Movie posters: "Some Like It Hot" and "Porgy and Bess"

A half-century before the Billy Wilder comedy was acclaimed the best comedy of all time (American Film Institute, BBC poll), the Hollywood Foreign Press Association embraced Some Like It Hot , giving it three Golden Globes, one for best comedy, another for best actor (Jack Lemmon) and a third for best actress (Marilyn Monroe)- sadly, the only award the actress ever won.

Ironically, Monroe’s posthumous reputation 50 years later eclipses even that of Greta Garbo. In France, she is considered a goddess, confirmed by Catherine Deneuve at an HFPA press conference. Wilder had worked with Monroe before (The Seven Year Itch) and because of her tardiness vowed never to work with her again, but when she was eager to play the lead, Wilder was said to remark, “My Aunt Minnie was always punctual, never late for anything, but she couldn’t sell one ticket at the box-office.”

The film was shot in black-and-white despite studios’ insistence on color (something potential TV audiences demanded.) The screen test of Tony Curtis and Lemmon in drag when shot in color looked so “horrible” the studio had to acquiesce. The movie was a career changer for both Curtis and Lemmon. Curtis became a major industry player, and Lemmon began a long association with Wilder that accounted for some of his best movies (The Apartment).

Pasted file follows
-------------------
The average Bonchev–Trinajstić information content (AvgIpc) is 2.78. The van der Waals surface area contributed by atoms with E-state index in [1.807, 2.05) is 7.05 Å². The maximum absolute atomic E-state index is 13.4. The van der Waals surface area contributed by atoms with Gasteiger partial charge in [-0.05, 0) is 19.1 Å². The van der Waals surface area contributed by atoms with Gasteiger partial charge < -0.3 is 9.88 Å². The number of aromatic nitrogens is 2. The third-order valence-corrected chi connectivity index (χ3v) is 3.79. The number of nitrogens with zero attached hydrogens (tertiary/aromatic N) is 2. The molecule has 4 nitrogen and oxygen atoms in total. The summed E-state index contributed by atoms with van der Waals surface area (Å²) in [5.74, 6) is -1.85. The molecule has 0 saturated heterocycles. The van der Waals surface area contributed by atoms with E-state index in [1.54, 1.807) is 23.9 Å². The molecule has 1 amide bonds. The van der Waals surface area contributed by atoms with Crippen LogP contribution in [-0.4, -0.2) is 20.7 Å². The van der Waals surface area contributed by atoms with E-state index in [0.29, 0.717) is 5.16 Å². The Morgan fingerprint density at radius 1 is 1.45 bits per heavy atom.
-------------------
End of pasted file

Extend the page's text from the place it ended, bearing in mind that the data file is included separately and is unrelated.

The movie was a runaway box office hit and made a fortune for Wilder, Monroe, and Curtis, all of whom had a percentage of the gross.

Porgy and Besson the other hand, lost its entire budget and sadly the 1960 Golden Globe Best Musical remained in distribution limbo. In fact, there is no way you can see the film today or in the foreseeable future. When the Gershwins sold the film rights to Sam Goldwyn it came with a 15-year lease, and the Gershwin estate has refused to allow even its DVD release. What a sad turn of events since Goldwyn lavished both his personal fortune and his gilt-edged reputation of making this a timeless transfer from stage to screen.

Harry Belafonte was initially approached to play Porgy, but he thought the role demeaning to African Americans, and Sydney Poitier reluctantly replaced him. Other problems ensued. The spectacular set (designed by Broadway’s legendary Oliver Smith) caught on fire and had to be rebuilt. Rouben Mamoulian, who had directed the original Broadway production as well as Oklahoma! and Carousel on Broadway was signed to direct.

Mamoulian had also made the classic 1932 film musical Love Me Tonight, but he didn’t get along with Goldwyn and was replaced by Otto Preminger. Goldwyn assembled a great cast including Dorothy Dandridge, Sammy Davis Jr., and Diahann Carrol. But despite his total commitment this, his last film, was a huge disappointment and a box-office failure. You could call it Goldwyn’s folly.